The EU adopted a law making tech companies delete 'terrorist content' within one hour

The EU adopted a law making tech companies delete 'terrorist content' within one hour
Facebook CEO Mark Zuckerberg.REUTERS/Erin Scott/File Photo
  • The European Parliament adopted a law forcing tech firms to immediately remove what authorities deem "terrorist content."
  • It requires platforms like Facebook and Google to remove the content within an hour of being told to.
  • Some lawmakers and experts warned this could amount to censorship and be difficult to enforce.

The EU has adopted a new, controversial law that requires tech companies to delete what authorities deem "terrorist content" within an hour, or risk a fine.

The European Parliament formally adopted the law on Wednesday even as lawmakers and experts warned that it would not be practical to implement and could harm people's privacy and free-speech rights.

The law requires companies like Google, Facebook and Twitter to immediately remove content that authorities believe incites terrorism, tries to recruit terrorists, "glorifies terrorist activities," or gives advice on how to make dangerous items like explosives and firearms.

Complimentary Tech Event
Transform talent with learning that works
Capability development is critical for businesses who want to push the envelope of innovation.Discover how business leaders are strategizing around building talent capabilities and empowering employee transformation.Know More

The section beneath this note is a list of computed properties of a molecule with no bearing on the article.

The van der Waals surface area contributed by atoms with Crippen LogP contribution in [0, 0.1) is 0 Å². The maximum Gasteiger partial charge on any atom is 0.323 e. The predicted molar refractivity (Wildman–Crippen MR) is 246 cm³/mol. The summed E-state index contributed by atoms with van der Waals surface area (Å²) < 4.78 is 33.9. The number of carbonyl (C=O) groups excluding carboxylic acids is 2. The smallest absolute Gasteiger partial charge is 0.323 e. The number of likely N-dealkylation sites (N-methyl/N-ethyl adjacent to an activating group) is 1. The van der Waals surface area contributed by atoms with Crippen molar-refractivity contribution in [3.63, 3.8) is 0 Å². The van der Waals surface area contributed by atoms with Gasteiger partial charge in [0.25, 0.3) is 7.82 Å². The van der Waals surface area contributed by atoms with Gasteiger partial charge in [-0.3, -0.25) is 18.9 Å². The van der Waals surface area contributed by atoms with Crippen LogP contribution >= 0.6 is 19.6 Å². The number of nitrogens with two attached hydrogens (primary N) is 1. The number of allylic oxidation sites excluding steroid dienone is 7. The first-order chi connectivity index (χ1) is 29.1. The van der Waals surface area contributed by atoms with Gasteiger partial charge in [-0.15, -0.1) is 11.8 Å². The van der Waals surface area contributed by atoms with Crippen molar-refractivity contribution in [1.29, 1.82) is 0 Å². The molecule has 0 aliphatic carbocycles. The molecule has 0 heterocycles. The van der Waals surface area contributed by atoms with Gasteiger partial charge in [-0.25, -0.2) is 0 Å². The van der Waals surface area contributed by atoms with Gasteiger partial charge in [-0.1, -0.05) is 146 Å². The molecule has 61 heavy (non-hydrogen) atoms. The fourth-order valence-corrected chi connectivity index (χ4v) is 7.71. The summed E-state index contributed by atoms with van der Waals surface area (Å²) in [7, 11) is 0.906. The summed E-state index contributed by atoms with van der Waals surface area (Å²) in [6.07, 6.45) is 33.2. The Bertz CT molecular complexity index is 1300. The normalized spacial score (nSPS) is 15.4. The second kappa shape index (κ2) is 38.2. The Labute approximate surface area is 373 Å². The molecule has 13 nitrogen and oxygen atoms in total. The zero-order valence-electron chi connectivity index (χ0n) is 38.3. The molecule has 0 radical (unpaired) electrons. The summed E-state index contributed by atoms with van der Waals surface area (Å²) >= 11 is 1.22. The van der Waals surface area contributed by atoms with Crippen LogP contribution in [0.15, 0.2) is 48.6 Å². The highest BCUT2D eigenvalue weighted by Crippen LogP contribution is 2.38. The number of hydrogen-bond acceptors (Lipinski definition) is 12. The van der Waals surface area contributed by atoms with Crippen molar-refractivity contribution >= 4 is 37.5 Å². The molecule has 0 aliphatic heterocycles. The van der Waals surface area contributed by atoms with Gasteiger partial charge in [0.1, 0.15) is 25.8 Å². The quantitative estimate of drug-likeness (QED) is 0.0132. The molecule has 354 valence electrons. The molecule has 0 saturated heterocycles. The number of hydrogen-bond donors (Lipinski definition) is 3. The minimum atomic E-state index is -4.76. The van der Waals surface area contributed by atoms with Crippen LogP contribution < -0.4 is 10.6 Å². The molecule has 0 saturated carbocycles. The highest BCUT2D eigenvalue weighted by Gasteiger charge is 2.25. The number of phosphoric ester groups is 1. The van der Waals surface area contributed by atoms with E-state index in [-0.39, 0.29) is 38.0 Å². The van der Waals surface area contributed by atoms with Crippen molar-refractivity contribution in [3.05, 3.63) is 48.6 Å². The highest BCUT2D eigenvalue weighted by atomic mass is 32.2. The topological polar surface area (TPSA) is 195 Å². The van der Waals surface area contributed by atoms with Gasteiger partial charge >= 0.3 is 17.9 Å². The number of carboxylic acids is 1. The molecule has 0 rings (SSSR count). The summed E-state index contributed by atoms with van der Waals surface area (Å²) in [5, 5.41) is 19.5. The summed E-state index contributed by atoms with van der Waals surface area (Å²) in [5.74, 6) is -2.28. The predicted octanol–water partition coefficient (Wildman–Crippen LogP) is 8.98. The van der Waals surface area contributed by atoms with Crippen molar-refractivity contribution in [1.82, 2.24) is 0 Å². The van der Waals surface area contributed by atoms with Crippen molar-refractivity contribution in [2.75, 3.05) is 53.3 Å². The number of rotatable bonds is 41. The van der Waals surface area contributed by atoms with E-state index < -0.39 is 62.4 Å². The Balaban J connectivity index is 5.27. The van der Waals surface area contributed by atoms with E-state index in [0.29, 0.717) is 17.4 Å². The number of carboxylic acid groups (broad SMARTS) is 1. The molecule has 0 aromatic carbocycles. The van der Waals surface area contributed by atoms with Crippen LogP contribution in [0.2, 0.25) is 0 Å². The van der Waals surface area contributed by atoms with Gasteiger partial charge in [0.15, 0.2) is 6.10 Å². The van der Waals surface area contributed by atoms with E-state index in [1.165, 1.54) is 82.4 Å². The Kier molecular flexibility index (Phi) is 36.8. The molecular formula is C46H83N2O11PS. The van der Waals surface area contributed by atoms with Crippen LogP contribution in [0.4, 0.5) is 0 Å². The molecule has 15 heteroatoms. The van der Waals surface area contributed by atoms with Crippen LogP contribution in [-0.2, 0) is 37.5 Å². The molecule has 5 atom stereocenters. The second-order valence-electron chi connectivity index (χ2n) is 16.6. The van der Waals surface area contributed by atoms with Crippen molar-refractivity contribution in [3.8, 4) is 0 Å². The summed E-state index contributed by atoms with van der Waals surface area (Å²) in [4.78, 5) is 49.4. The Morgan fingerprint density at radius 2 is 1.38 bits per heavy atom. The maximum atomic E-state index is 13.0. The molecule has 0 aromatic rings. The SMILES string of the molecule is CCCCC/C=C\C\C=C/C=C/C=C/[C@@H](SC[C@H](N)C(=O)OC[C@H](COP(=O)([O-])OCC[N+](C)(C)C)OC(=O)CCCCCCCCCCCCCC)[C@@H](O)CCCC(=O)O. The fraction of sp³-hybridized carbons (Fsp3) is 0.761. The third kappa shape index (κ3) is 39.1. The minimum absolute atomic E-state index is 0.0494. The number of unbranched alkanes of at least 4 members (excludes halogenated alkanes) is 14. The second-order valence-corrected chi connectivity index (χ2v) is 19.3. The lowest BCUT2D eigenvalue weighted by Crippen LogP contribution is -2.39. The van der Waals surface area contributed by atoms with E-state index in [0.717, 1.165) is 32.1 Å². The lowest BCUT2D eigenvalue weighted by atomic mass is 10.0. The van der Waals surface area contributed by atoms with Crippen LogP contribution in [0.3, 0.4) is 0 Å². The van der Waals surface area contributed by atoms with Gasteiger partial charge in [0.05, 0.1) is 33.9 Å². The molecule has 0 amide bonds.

The law calls on the tech firms to remove the content within an hour of being told to do so by authorities, or the countries could punish them with a fine.

The law is to come into force 12 months after it is published in the EU's official journal, then adopted by each member state, The Verge reported.


Some parliament members who voted against it said the law could amount to censorship.

Reuters reported that Marcel Kolaja, the vice president of the European Parliament, said: "We really are risking censorship across Europe. Hungarian and Polish governments already demonstrated they have no issues removing content that they disagree with."

Other parliament members said they worried that the legislation could leave governments free to define what they think terrorism is, and police online content as a result.

And Jacob Berntsson, the head of policy and research at Tech Against Terrorism, told Euractiv: "The one-hour removal deadline will be nigh on impossible for most small platforms to implement effectively."